CHENNAI - In the 1870 Jules Verne classic “20,000 Leagues Under the Sea,” underwater explorer Captain Nemo predicted the mining of the ocean floor’s mineral bounty: zinc, iron, silver and gold.
India is catching up with that as it prepares to unearth treasures down below.
The floor of the world’s seas is scattered with vast beds of black potato-shaped polymetallic nodules containing copper, nickel, cobalt, manganese, iron and rare earth elements.
These are key to making modern gadgets, from smartphones and laptops to pacemakers, hybrid cars and solar panels.
As expanding technology and infrastructure fuel global demand for these resources — whose supply is dwindling fast onshore — more and more countries, including manufacturing powerhouses India and China, are eyeing the ocean.
In waters within Japan’s exclusive economic zone, researchers have mapped vast reserves of rare earth elements in deep-sea mud. The deposit contains more than 16 million tons of the elements, according to study in the journal Scientific Reports in April.
The team, with members from universities, businesses and government institutions, surveyed the western Pacific near Minamitori Island, according to a report by AFP.
Extrapolating from a sample area of the mineral-rich region more than a thousand kilometers east of the Ogasawara Islands, the team estimated that a 2,500-square-kilometer region off the island “has the potential to supply these metals on a semi-infinite basis to the world,” the study said.
The head of India’s deep-sea mining project at the National Institute of Ocean Technology (NIOT) in the southern city of Chennai, Gidugu Ananda Ramadass, said: “We have to depend on ocean resources sooner or later. … There is no other way.”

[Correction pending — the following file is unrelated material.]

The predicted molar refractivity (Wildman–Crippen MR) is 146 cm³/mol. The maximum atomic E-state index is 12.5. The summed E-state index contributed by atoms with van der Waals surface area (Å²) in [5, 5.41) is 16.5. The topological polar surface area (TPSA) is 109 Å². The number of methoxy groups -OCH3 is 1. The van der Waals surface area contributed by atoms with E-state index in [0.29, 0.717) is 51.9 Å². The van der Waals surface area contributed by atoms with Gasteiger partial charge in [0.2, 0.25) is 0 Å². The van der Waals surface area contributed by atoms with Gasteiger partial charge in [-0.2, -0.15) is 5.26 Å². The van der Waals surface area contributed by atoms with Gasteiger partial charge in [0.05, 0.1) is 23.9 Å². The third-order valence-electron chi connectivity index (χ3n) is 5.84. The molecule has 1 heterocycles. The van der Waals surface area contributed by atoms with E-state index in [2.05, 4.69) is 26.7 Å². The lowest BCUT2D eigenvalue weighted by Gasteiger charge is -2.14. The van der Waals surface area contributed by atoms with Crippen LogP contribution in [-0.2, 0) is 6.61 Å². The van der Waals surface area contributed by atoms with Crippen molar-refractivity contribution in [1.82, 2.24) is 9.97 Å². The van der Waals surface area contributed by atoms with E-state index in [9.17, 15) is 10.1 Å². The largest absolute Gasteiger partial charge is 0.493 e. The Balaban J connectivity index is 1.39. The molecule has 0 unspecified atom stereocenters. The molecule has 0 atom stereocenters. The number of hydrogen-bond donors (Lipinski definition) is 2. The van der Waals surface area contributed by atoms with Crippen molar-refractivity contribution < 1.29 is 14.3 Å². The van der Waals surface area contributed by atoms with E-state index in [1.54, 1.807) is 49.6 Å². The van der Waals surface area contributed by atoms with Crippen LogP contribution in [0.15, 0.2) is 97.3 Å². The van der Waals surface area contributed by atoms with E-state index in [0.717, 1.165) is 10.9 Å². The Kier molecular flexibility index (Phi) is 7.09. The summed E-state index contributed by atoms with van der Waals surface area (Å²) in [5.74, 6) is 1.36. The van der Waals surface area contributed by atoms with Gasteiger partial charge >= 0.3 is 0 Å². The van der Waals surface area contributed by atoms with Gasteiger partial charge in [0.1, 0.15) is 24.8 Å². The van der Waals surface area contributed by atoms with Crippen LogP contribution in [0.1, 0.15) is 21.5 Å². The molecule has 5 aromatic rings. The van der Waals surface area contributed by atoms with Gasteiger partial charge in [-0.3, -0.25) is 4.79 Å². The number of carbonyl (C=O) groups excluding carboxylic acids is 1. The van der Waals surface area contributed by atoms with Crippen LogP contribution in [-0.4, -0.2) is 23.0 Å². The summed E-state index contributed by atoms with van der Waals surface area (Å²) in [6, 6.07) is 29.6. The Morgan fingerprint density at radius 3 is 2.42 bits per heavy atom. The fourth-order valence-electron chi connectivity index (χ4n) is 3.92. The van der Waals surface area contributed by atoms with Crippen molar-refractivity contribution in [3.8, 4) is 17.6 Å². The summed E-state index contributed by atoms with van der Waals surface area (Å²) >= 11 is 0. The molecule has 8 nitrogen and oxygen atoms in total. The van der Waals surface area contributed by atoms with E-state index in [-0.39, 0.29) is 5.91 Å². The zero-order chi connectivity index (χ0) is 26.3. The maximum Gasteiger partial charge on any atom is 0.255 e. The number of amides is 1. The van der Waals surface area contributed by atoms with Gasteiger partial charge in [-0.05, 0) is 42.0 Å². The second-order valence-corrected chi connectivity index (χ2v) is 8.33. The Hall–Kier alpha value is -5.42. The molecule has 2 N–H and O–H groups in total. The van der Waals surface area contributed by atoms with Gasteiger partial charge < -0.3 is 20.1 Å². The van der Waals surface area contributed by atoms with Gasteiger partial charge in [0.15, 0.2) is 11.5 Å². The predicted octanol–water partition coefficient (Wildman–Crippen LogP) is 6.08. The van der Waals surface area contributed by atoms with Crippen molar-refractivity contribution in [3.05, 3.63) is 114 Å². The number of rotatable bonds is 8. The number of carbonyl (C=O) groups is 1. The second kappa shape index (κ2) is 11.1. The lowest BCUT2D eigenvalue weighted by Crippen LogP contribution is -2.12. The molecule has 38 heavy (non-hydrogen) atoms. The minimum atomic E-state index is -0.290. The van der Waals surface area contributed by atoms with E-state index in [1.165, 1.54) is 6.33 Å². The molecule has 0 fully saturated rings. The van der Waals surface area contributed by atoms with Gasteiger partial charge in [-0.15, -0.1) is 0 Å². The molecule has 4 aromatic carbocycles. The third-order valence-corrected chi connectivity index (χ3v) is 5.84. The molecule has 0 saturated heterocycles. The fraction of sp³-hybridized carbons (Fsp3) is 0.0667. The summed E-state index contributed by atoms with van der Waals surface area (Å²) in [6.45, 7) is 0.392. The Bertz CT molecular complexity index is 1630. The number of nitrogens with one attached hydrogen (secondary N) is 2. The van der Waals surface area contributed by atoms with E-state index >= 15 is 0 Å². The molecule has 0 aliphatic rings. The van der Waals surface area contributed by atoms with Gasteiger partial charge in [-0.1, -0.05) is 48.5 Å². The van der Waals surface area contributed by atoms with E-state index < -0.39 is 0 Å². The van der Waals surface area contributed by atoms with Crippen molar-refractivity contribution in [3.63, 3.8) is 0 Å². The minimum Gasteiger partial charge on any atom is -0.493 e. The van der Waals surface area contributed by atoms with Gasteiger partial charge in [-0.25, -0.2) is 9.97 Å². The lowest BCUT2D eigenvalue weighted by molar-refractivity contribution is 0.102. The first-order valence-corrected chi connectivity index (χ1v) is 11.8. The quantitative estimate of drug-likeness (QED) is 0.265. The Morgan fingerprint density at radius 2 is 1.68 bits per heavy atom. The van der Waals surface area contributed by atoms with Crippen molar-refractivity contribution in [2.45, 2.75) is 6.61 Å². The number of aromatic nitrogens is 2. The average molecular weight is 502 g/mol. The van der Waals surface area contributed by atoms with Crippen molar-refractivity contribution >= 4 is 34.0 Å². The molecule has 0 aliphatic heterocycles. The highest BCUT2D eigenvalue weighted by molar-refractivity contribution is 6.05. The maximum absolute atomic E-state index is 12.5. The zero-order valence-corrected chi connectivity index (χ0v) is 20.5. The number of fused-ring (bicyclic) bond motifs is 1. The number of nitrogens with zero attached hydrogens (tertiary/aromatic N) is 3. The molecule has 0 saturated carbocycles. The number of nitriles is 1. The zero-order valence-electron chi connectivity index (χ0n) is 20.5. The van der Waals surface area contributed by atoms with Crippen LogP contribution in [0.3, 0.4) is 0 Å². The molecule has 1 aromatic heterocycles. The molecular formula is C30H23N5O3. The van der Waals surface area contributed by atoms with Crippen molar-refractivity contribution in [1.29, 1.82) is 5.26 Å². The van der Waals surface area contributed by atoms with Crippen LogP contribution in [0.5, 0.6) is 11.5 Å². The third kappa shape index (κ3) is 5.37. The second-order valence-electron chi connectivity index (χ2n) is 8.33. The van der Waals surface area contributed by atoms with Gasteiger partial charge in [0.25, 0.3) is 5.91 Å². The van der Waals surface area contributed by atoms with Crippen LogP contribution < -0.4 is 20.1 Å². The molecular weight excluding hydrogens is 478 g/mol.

“For the future of mankind … the ocean is the only hope,” he said.
India, Asia’s third-largest economy, is going full steam ahead in anticipation of the International Seabed Authority (ISA) — a U.N. body that oversees mining on the high seas — giving the green light for commercial exploitation.
Captain Nemo appeared to get one thing wrong, however, in asserting that deep-sea minerals “would be quite easy to exploit.”
Over the next decade, the Indian government plans to pump in more than $1 billion to develop and test deep-sea technologies like underwater crawling machines and human-piloted submarines, according to the earth sciences ministry.
If it works, the equipment will be able to reach depths of up to 6 km (3.7 miles), where metals can be 15 times more concentrated than in land deposits.
The ISA allows India to explore an area in the Indian Ocean of 75,000 square kilometers (29,000 square miles), equal to roughly 2 percent of the country’s size.
Moon, Mars … and the ocean
Once thought to be too costly and difficult, industrial-scale sea mining could begin as early as 2019.
Canada’s Nautilus Minerals is on track to become the first company to start operations, which it plans to launch near the Pacific island nation of Papua New Guinea, according to a company statement.
All countries are as yet in the experimental or exploratory phase, and the ISA is still hammering out regulation and royalty terms for commercial mining.
The prospect has excited India, which depends heavily on China, the world’s biggest producer of rare earth elements.
China provides about 90 percent of rare earths, which are used in aviation and defense manufacturing.
It has four of the 29 licenses awarded by the ISA, and Beijing controls more exploration areas in the high seas than any other country, according to the Jamaica-based intergovernmental agency.
Experts say India is most interested in copper, nickel and cobalt as it ramps up clean power generation.